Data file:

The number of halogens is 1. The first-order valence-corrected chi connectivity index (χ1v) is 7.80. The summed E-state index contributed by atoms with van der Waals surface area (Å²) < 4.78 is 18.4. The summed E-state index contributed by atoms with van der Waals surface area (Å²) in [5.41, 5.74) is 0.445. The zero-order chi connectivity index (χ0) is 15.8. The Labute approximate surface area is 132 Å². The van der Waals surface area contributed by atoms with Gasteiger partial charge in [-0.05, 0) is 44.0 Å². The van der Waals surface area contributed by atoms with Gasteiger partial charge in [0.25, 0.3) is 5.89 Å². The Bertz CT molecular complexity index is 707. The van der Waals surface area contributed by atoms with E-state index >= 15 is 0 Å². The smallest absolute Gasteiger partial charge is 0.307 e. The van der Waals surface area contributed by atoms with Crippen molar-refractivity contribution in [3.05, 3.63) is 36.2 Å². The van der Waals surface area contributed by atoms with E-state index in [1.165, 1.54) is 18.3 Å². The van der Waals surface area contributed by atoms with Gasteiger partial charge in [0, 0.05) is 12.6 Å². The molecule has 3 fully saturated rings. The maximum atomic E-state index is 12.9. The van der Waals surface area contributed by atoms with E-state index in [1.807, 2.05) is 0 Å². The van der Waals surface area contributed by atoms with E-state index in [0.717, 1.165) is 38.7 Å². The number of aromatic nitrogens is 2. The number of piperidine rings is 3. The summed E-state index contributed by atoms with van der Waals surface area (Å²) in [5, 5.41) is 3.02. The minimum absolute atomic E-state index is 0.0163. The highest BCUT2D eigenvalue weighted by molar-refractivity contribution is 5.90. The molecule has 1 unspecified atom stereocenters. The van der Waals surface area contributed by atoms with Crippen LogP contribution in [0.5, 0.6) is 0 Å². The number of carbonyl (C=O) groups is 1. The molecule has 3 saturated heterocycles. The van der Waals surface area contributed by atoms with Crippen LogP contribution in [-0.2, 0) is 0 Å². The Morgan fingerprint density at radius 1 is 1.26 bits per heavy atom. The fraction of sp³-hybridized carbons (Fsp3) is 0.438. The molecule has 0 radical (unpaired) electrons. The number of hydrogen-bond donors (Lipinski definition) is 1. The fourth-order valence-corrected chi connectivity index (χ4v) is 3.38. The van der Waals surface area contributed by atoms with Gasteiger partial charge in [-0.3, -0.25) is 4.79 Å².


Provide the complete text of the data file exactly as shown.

The number of halogens is 1. The first-order valence-corrected chi connectivity index (χ1v) is 7.80. The summed E-state index contributed by atoms with van der Waals surface area (Å²) < 4.78 is 18.4. The summed E-state index contributed by atoms with van der Waals surface area (Å²) in [5.41, 5.74) is 0.445. The zero-order chi connectivity index (χ0) is 15.8. The Labute approximate surface area is 132 Å². The van der Waals surface area contributed by atoms with Gasteiger partial charge in [-0.05, 0) is 44.0 Å². The van der Waals surface area contributed by atoms with Gasteiger partial charge in [0.25, 0.3) is 5.89 Å². The Bertz CT molecular complexity index is 707. The van der Waals surface area contributed by atoms with E-state index >= 15 is 0 Å². The smallest absolute Gasteiger partial charge is 0.307 e. The van der Waals surface area contributed by atoms with Crippen molar-refractivity contribution in [3.05, 3.63) is 36.2 Å². The van der Waals surface area contributed by atoms with E-state index in [1.165, 1.54) is 18.3 Å². The van der Waals surface area contributed by atoms with Gasteiger partial charge in [0, 0.05) is 12.6 Å². The molecule has 3 fully saturated rings. The maximum atomic E-state index is 12.9. The van der Waals surface area contributed by atoms with E-state index in [1.807, 2.05) is 0 Å². The van der Waals surface area contributed by atoms with E-state index in [0.717, 1.165) is 38.7 Å². The number of aromatic nitrogens is 2. The number of piperidine rings is 3. The summed E-state index contributed by atoms with van der Waals surface area (Å²) in [5, 5.41) is 3.02. The minimum absolute atomic E-state index is 0.0163. The highest BCUT2D eigenvalue weighted by molar-refractivity contribution is 5.90. The molecule has 1 unspecified atom stereocenters. The van der Waals surface area contributed by atoms with Crippen LogP contribution in [0.5, 0.6) is 0 Å². The number of carbonyl (C=O) groups is 1. The molecule has 3 saturated heterocycles. The van der Waals surface area contributed by atoms with Crippen LogP contribution in [-0.2, 0) is 0 Å². The Morgan fingerprint density at radius 1 is 1.26 bits per heavy atom. The fraction of sp³-hybridized carbons (Fsp3) is 0.438. The molecule has 0 radical (unpaired) electrons. The number of hydrogen-bond donors (Lipinski definition) is 1. The fourth-order valence-corrected chi connectivity index (χ4v) is 3.38. The van der Waals surface area contributed by atoms with Gasteiger partial charge in [-0.3, -0.25) is 4.79 Å².